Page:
St. Helenans are in for a treat. The digitized back issues of the St. Helena Star newspaper, from “Volume I, No. 1” of Sept. 25, 1874, through “Vol. CXLI, No. 14” of Dec. 25, 2015, are now available online through the St. Helena Library.
These back issues, which were formerly available only through the use of the microfiche readers within the St. Helena Library, represent the archive of one of the oldest newspapers in Northern California.
That first issue published on Friday, Sept. 25, 1874, begins with a salutation by editor and proprietor Dewitt C. Lawrence. He wrote “To-day we commence the publication of the Star, which in size is not quite as small as some of its country cousins, or quite as pretensious (sic) as its City Fathers, but what it lacks in metropolitan grandeur, we aim to make up in local home intelligence, which in reality is of more absolute importance to the people of Napa County, than the mammoth journals of a great city.”
Reading these archives through an Internet Web browser takes a bit of getting used to, but it is undoubtedly easier than loading fragile microfilm into the bulky readers in the back rooms of the library. The experience is infinitely more “user-friendly” than rolling through the microfiche, which often gives a reader a sense of vertigo as the black-and-white photographs of pages flash across the glass screen.
At present, access to the online archive is only available by clicking on a graphic that appears briefly on the library’s home page. It rotates with six other images. (It’s hoped that a more permanent link on the library’s website will be made available soon.) This link takes the reader to a separate website service titled “Digital Reel by BMI,” and displays a single folder titled “St. Helena Star.” Selecting that folder opens up a world of St. Helena’s history.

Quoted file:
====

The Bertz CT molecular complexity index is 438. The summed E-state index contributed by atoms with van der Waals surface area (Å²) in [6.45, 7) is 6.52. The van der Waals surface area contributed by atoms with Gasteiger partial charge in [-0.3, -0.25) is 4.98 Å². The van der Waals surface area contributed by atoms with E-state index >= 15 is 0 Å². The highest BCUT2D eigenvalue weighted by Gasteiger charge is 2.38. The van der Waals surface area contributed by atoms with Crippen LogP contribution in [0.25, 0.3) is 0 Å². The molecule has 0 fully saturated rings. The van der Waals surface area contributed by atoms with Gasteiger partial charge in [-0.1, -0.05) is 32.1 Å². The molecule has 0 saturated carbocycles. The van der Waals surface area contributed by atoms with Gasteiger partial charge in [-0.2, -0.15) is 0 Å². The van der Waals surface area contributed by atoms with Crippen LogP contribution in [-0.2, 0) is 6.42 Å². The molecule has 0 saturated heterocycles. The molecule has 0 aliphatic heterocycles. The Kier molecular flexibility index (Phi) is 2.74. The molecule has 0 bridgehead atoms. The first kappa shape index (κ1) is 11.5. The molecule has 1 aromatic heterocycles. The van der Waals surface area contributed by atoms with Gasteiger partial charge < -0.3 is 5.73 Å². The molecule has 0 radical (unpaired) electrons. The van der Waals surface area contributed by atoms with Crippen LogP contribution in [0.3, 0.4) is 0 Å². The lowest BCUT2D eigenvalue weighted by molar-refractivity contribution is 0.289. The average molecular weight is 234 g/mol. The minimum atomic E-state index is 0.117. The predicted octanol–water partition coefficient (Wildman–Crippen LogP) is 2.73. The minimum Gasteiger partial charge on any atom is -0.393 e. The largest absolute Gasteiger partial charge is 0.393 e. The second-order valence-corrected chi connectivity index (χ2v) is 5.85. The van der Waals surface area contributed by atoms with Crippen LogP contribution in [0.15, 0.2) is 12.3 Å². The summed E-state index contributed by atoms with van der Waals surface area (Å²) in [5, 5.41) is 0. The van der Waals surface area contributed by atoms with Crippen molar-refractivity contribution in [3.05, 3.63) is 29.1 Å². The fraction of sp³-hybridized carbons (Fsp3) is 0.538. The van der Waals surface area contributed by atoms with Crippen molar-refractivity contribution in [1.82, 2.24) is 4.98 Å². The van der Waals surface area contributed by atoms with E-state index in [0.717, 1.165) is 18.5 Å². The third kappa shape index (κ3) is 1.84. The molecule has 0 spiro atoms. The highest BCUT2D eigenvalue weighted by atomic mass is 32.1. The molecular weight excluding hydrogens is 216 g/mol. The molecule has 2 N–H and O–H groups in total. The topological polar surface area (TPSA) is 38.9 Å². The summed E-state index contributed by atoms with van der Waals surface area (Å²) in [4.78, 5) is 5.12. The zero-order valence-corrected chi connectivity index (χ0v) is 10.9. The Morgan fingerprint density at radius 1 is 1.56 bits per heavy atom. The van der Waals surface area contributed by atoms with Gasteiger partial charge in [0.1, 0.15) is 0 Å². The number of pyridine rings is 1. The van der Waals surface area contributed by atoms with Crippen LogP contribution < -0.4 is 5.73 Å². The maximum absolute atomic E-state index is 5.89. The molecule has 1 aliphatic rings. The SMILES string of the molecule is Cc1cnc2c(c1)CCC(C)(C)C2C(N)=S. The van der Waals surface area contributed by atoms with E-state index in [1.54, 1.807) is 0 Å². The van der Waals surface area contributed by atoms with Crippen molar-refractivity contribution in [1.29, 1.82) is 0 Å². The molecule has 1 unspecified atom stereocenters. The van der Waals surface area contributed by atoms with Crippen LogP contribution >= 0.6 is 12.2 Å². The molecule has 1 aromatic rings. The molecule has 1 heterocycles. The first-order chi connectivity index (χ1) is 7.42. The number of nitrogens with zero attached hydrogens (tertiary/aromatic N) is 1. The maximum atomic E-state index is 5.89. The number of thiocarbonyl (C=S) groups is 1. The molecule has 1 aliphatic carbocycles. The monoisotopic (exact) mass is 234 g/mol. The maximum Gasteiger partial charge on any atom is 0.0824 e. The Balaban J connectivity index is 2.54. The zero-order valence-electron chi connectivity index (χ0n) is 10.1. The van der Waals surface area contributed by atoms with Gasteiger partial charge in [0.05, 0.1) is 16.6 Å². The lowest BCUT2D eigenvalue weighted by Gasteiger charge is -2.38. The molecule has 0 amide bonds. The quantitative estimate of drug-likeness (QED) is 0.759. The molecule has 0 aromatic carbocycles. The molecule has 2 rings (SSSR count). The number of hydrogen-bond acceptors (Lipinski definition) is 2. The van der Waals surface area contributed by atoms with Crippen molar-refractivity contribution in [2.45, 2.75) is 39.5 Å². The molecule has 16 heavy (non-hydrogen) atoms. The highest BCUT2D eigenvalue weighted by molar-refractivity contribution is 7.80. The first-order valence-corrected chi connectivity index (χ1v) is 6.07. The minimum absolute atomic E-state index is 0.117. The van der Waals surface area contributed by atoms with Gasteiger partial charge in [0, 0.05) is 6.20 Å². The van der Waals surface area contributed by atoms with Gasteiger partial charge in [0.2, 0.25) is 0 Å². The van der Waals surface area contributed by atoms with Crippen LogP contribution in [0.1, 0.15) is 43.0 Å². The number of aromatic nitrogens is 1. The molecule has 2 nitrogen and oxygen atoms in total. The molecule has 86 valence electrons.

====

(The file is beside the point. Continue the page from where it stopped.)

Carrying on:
One can search the entire St. Helena Star archive or select an individual publication year or issue.
For instance, searching on the phrase “Steves Hardware,” one of St. Helena’s oldest establishments, pulls up literally thousands of references that connect the reader to individual articles and/or advertisements about this venerable store. Searches on names, places or locations in the archive are also detailed and nearly instantaneous.
Navigating the individual issues within the archive is a bit more challenging. This is because the software was designed to mimic the functionality of a microfiche system.
For instance, the search results may link you to the image of a page where the search term was found. It even highlights the reference in yellow. However, thereafter manipulating the image becomes somewhat arduous. You can zoom in or out on the page, or “autofit” the page to the screen. Panning the page to get precisely where you want to read requires you to use a combination of CTRL + “Arrow” keys. And since these keyboard commands are not specifically hinted at on the display, the best thing to do is to access the “?” Help link, which will take you to an online manual.
If you wish to print a page, the software first transfers the image to a PDF (Portable Document Format) file, which requires you to have a PDF reader on your computer. It’s only from this PDF file that you can print out the entire page.
Another somewhat annoying limitation of the software is that all the pages and images are in black-and-white. This made absolute sense when newspapers were limited to black ink on newsprint and black-and-white photos.
Nevertheless, this archive is free and it’s of untold importance to those who want to know more about St. Helena’s history, the history of the Napa Valley, and the function of a free press in a democracy. Instead of simply wondering what happened in St. Helena on the day of your birth, you may now quickly access the closest issue of the St. Helena Star of that year and month.